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Tag Archives: acoustics
Custom panels absorb unwanted noise while complementing the room’s decor
Listen! Did you hear that? If you’re home in your media room, are you experiencing the audio as it was intended with clean, crisp speech and striking, directional sound effects? If you’re seated in a cozy restaurant for an intimate, fine-dining experience, are you able to comfortably engage in conversation, or is the space humming with deafening chatter and clanking plates? Sound is a critical factor in how we experience a space, yet it is often completely overlooked in the room’s design.
Laughter and lively conversation create a fun, atmosphere but, if the space is designed with only hard, reflective surfaces, the noise level in the room quickly escalates, reaching an uncomfortable level. In fact, according to a ZAGAT survey, when restaurant-goers were asked what irritated them most about dining out, 25% responded “noise”, a staggering percentage coming in second behind only “service”. A survey by the Action on Hearing Loss found corroborating results; 91% of respondents said that they would not return to a venue where noise levels were too high.
Background music and normal speaking levels are desirable sounds, but noises that bounce off the high ceilings and hard surfaces need to be controlled. That’s the job of acoustical treatment, a thoughtfully engineered and aesthetically designed system of ceiling, wall and floor treatments to absorb unwanted noise and improve sound.
Sound & Surfaces
A sound wave will bounce around a room, reflecting off surfaces until it hits an object that either diffuses or absorbs it. Made of sound-absorbing material like foam or fiberglass, sound absorption products are intended to absorb unwanted noise, such as echo, within a space. Acoustic panels, tiles, ceiling clouds, & ceiling baffles are all sound absorption products that are designed to dampen sound in a properly treated space. An acoustical analysis will determine the treatments required to improve the room’s acoustical properties. Once determined, the design choices are endless with custom fabrics, materials, shapes and placement options that will complement the architecture and décor.
Comforts of home
Uncomfortable noise & distractions aren’t limited to public places. With the trend of many people choosing to work from home, a focus has shifted to controlling sound levels not just in our home theaters, but throughout our homes. Not surprisingly, many newly constructed homes and multi-unit buildings now have noise blocking requirements. For homes that do not offer these initial treatments however, noise control can be combatted with carpeting, area rugs or floating hardwoods, luxurious draperies, plush upholstered furnishings, and, of course, elegant acoustic panels. Panels created for the home can mimic art, featuring works from a favorite artist or perhaps your favorite movie, musician or vacation destination. To open a space, panels can even create faux windows with sceneries and exquisite skylines.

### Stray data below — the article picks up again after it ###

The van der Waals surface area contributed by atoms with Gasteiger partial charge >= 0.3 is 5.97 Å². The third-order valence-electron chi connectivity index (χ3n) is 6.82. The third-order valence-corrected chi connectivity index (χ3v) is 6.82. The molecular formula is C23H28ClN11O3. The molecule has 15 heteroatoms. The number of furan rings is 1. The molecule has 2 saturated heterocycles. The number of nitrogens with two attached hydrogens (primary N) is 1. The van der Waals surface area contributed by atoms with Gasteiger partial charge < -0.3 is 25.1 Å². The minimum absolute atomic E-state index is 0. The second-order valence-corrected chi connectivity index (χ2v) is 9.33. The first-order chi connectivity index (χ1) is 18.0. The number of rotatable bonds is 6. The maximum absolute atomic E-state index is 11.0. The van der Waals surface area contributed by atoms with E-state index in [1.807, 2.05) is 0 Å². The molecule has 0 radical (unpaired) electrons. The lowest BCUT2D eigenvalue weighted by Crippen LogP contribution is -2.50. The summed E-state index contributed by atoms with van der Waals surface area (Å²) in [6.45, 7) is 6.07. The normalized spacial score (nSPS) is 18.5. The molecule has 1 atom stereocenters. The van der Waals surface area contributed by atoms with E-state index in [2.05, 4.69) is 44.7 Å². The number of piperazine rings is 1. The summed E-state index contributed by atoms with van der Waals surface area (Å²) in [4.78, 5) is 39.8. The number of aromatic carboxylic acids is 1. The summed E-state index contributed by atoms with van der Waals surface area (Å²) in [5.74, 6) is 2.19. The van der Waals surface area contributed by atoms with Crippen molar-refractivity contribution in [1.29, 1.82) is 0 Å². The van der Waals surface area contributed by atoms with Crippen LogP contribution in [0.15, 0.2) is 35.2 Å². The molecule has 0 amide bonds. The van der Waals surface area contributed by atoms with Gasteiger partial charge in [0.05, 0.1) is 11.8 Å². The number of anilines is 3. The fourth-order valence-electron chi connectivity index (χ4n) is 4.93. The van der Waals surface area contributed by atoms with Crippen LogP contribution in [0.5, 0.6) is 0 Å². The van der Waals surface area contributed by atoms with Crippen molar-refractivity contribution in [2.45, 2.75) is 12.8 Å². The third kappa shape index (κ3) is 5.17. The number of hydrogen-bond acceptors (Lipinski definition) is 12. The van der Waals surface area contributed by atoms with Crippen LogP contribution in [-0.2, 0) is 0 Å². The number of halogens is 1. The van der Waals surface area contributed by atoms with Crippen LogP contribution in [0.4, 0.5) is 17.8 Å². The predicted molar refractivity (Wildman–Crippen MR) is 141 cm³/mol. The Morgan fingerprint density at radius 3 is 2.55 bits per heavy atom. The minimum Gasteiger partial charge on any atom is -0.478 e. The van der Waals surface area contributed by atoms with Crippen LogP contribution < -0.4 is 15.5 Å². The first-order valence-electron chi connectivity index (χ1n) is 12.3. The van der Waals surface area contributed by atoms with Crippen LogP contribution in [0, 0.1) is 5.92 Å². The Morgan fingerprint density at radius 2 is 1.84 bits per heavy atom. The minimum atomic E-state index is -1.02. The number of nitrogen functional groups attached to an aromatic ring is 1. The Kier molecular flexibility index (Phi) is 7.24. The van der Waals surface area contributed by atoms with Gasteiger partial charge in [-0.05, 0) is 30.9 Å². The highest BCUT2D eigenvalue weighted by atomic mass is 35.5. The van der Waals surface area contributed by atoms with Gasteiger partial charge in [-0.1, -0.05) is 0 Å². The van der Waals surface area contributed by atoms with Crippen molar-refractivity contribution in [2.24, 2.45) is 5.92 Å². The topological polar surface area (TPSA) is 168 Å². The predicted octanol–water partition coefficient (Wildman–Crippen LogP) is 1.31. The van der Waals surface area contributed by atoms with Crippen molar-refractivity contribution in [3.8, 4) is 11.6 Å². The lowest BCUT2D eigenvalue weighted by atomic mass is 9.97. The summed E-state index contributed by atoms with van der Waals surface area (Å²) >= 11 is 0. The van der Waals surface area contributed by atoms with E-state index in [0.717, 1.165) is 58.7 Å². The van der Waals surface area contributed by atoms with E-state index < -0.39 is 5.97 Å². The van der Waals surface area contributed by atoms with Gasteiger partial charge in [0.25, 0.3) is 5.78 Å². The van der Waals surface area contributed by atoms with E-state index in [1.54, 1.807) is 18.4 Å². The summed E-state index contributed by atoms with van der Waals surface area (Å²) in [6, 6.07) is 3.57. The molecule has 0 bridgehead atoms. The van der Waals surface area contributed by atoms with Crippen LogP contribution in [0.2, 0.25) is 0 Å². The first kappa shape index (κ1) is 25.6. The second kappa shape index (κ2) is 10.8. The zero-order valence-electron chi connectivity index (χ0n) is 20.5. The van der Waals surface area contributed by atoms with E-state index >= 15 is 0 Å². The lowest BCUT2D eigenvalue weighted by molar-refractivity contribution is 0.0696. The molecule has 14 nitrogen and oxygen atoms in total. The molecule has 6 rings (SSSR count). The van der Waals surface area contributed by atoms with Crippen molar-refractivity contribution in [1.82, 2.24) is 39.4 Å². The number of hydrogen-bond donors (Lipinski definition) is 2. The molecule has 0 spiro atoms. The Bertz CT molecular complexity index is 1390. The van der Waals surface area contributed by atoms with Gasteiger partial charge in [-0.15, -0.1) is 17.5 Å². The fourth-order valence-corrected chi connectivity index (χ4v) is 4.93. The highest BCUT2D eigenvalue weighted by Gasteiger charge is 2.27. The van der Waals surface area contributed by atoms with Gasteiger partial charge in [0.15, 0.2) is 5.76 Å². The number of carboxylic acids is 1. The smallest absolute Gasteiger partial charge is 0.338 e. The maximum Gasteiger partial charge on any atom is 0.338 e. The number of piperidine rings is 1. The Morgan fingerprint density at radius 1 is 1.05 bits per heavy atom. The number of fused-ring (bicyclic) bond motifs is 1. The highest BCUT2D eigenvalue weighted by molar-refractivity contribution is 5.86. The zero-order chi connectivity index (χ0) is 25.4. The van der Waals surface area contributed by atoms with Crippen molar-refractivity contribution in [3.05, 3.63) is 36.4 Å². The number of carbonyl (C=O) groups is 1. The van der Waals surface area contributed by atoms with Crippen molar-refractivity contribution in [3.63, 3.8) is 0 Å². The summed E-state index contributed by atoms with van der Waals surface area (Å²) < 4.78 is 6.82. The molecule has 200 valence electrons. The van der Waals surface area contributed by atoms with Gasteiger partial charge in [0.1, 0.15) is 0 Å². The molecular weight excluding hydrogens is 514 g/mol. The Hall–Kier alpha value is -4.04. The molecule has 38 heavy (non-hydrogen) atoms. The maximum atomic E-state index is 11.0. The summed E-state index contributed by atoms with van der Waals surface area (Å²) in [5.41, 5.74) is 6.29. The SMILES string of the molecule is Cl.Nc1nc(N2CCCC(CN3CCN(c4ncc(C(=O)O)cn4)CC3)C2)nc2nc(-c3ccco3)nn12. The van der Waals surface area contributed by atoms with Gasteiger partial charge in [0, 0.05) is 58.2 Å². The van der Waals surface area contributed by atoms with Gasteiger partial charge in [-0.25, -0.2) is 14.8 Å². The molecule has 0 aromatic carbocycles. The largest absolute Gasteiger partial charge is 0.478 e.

What do you hear?
So, listen. Are you able to have a conversation with the clerk behind the service desk or with your waiter, without shouting? Can you conduct a comfortable video conferencing call from your office without raising your voice above the office chatter and HVAC? Sound is an essential element in the overall experience of a space and the treatments to overcome unwanted noise are extensive and elegant. Are you ready to have a “conversation” about how to address the acoustics in your spaces? Call us today – we’re “listening”!
Rules for Placement of Acoustic Panels in a Theater Room: Technology in Education, Mark Valenti
Eating Out Loud: Why Restaurants are Getting Noisier, New Statesmen,Caroline Crampton
Soundproofing, ExplainThatStuff, Chris Woodford
Introduction to Acoustic Treatment, Home toys, Ethan Winer
Hear the Music. Really Hear it. “I’ve listened to that song a thousand times and I’m hearing things I’ve never heard before.” That’s the definition of your perfect Listening Room. While our world of listening has transformed dramatically over the last decade, all that matters is what you want to hear. The science and mathematics are real, as are the hi-end audio components. The rest is subjective.